Read this related article: Find phishing and malware with a simple search
Search engines have become a favourite starting point for threat actors, so it should also be your starting point. Beyond Google, there are a bunch of specialized search engines that are powerful and scary. This article talks a bit about Shodan. Think of this article as a gentle introduction.
What is shodan
Shodan is often called the world's most dangerous search engine. Shodan attempts to catalogue metadata about its targets and its targets are often Internet of Things (IOT) devices. Hackers and security researches use Shodan daily to find vulnerable webcams, open traffic light systems, SCADA in manufacturing plants and much more.
I'm going to assume you have a free Shodan account.
Browse the categories
If you visit the Shodan Explore section, you can find all kinds of interesting systems listed.
For this example, I searched for the Axis 212 webcam which is known to have many vulnerabilities and a known default password.
As an example, the webcam I highlighted seems to be in a daycare facility and isn't even password protected.
Some are unprotected. Some have kept their default passwords (there are lots of default password lists like this one). Obviously many of these cameras are made by a handful of manufacturers in China and are never updated. Once you find a vulnerability on one model it is often workable on dozens of others.
You can search Shodan for common router brands like Belkin, D-Link, Netgear, etc and then try to log in using the default admin passwords. Above is an example of a Linksys router exposed to the internet without a password. Others are exposed with the default password.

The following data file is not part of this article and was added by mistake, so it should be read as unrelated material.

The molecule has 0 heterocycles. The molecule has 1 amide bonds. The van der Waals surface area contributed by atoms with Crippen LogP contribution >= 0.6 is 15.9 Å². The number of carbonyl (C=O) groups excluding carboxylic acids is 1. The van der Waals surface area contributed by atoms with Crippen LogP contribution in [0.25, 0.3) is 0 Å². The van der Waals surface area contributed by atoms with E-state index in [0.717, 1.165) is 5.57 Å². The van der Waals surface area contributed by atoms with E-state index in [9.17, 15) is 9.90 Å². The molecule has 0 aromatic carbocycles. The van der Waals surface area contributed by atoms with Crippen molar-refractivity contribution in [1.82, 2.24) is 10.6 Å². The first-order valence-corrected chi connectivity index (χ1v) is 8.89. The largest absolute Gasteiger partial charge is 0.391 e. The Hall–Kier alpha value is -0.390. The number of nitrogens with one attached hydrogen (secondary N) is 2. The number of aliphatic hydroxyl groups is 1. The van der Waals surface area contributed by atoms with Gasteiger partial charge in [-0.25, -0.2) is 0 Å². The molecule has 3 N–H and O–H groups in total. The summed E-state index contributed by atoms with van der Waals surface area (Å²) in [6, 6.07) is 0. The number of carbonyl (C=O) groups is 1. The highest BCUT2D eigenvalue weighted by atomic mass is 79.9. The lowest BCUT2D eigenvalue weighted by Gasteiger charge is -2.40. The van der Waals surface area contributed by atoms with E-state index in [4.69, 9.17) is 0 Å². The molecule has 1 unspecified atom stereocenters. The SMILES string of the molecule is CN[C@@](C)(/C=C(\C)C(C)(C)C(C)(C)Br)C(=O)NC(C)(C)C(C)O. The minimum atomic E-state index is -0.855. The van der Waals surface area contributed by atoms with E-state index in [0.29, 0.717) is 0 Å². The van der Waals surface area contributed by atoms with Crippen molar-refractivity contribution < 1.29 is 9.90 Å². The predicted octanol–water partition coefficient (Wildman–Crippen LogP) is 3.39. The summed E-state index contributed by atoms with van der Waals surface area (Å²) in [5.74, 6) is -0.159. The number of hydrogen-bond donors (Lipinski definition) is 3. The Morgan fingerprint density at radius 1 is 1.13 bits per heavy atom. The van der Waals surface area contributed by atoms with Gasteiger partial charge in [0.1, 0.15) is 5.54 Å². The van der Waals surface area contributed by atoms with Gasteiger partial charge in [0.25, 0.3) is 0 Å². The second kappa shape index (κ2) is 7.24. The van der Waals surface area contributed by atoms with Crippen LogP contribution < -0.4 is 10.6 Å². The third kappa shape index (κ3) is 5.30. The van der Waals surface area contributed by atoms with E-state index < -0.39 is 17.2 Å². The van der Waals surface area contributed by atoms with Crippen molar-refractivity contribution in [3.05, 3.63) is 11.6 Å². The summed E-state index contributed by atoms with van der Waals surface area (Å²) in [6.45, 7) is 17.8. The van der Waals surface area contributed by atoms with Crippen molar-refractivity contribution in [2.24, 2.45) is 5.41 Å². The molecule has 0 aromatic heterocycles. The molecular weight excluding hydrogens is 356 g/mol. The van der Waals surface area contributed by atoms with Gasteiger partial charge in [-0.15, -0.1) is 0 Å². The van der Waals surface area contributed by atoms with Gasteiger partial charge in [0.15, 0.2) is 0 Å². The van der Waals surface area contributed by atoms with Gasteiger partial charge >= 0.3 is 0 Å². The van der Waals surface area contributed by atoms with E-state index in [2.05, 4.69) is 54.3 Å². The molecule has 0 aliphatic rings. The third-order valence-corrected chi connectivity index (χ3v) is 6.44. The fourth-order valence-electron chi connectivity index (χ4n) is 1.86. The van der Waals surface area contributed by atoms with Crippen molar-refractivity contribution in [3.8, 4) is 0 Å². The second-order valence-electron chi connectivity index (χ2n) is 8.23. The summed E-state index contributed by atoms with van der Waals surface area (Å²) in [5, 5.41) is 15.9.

Intel AMT Exposed to the internet
There is a major Intel AMT vulnerability but Shodan shows that 4,647 devices with AMT (on July 22) were connected to the internet.
If you search for "http intel active management" in Shodan, you will get a listing of these devices.
Other searches you can perform
You can even use the Shodan ShipTracker dashboard to track realtime ship
ShipTracker is harmless on its own, but combined with data available from other sources and the knowledge that many ship systems use default passwords and it is a disaster waiting to happen.
There is a known vulnerability that allows a threat actor to steal or modify information from a Memcached server. This vulnerability was used to target GitHub with a massive DDoS attack. Not all Memcached servers are vulnerable ( I won't show you how to find the vulnerable ones) but how would you search for Memcached servers on the net? The answer is with a Shodan query.
Obviously, this is just the tip of the iceberg. A true threat intel specialist will be able to automate Shodan queries and then combine them with known vulnerabilities, exploits or default credentials. I am hoping this article created a bit of interest in you to learn more.
For this article, I only chose examples that were exposed to the internet and were not password protected. Be careful as laws differ around the world. In some countries even testing default passwords could be considered "hacking".